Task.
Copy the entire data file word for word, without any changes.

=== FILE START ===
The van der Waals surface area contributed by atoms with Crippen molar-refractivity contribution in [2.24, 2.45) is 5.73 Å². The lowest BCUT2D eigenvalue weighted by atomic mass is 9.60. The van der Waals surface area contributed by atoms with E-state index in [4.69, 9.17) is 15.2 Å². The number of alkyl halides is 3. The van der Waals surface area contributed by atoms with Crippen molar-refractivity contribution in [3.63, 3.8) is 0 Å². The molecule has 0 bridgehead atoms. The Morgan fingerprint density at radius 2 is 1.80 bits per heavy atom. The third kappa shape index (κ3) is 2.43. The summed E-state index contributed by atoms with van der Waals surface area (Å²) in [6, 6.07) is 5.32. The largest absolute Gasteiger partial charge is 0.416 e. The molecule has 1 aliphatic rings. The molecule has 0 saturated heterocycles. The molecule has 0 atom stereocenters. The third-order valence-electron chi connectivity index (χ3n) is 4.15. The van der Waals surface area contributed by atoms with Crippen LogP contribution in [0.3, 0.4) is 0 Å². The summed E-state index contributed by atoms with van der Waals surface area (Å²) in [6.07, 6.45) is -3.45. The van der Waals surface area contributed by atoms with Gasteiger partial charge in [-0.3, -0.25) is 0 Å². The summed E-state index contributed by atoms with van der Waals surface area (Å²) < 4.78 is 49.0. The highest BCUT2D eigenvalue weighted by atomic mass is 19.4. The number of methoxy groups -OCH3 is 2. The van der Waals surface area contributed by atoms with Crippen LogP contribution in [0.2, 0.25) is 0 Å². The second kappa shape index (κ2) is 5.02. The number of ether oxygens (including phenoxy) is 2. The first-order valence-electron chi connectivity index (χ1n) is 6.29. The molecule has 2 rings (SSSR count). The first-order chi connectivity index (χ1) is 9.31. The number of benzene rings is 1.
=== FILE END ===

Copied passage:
The van der Waals surface area contributed by atoms with Crippen molar-refractivity contribution in [2.24, 2.45) is 5.73 Å². The lowest BCUT2D eigenvalue weighted by atomic mass is 9.60. The van der Waals surface area contributed by atoms with E-state index in [4.69, 9.17) is 15.2 Å². The number of alkyl halides is 3. The van der Waals surface area contributed by atoms with Crippen molar-refractivity contribution in [3.63, 3.8) is 0 Å². The molecule has 0 bridgehead atoms. The Morgan fingerprint density at radius 2 is 1.80 bits per heavy atom. The third kappa shape index (κ3) is 2.43. The summed E-state index contributed by atoms with van der Waals surface area (Å²) in [6, 6.07) is 5.32. The largest absolute Gasteiger partial charge is 0.416 e. The molecule has 1 aliphatic rings. The molecule has 0 saturated heterocycles. The molecule has 0 atom stereocenters. The third-order valence-electron chi connectivity index (χ3n) is 4.15. The van der Waals surface area contributed by atoms with Crippen LogP contribution in [0.3, 0.4) is 0 Å². The summed E-state index contributed by atoms with van der Waals surface area (Å²) in [6.07, 6.45) is -3.45. The van der Waals surface area contributed by atoms with Gasteiger partial charge in [-0.3, -0.25) is 0 Å². The summed E-state index contributed by atoms with van der Waals surface area (Å²) < 4.78 is 49.0. The highest BCUT2D eigenvalue weighted by atomic mass is 19.4. The number of methoxy groups -OCH3 is 2. The van der Waals surface area contributed by atoms with Crippen LogP contribution in [0.2, 0.25) is 0 Å². The second kappa shape index (κ2) is 5.02. The number of ether oxygens (including phenoxy) is 2. The first-order valence-electron chi connectivity index (χ1n) is 6.29. The molecule has 2 rings (SSSR count). The first-order chi connectivity index (χ1) is 9.31. The number of benzene rings is 1.